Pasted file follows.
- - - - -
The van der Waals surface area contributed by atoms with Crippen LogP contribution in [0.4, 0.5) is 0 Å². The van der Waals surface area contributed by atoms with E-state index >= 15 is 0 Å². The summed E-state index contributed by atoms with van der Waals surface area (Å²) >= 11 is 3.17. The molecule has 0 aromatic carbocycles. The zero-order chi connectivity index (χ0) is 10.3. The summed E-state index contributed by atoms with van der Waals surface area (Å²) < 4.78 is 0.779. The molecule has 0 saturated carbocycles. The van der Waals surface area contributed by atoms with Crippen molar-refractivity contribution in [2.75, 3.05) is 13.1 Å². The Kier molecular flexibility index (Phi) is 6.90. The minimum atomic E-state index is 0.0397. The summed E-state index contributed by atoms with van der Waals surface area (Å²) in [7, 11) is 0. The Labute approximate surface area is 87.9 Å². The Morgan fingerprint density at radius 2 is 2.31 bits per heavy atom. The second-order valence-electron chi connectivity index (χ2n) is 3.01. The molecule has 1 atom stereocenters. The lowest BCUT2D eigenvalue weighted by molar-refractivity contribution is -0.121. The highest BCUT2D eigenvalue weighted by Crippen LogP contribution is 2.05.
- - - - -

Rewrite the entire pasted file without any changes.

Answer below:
The van der Waals surface area contributed by atoms with Crippen LogP contribution in [0.4, 0.5) is 0 Å². The van der Waals surface area contributed by atoms with E-state index >= 15 is 0 Å². The summed E-state index contributed by atoms with van der Waals surface area (Å²) >= 11 is 3.17. The molecule has 0 aromatic carbocycles. The zero-order chi connectivity index (χ0) is 10.3. The summed E-state index contributed by atoms with van der Waals surface area (Å²) < 4.78 is 0.779. The molecule has 0 saturated carbocycles. The van der Waals surface area contributed by atoms with Crippen molar-refractivity contribution in [2.75, 3.05) is 13.1 Å². The Kier molecular flexibility index (Phi) is 6.90. The minimum atomic E-state index is 0.0397. The summed E-state index contributed by atoms with van der Waals surface area (Å²) in [7, 11) is 0. The Labute approximate surface area is 87.9 Å². The Morgan fingerprint density at radius 2 is 2.31 bits per heavy atom. The second-order valence-electron chi connectivity index (χ2n) is 3.01. The molecule has 1 atom stereocenters. The lowest BCUT2D eigenvalue weighted by molar-refractivity contribution is -0.121. The highest BCUT2D eigenvalue weighted by Crippen LogP contribution is 2.05.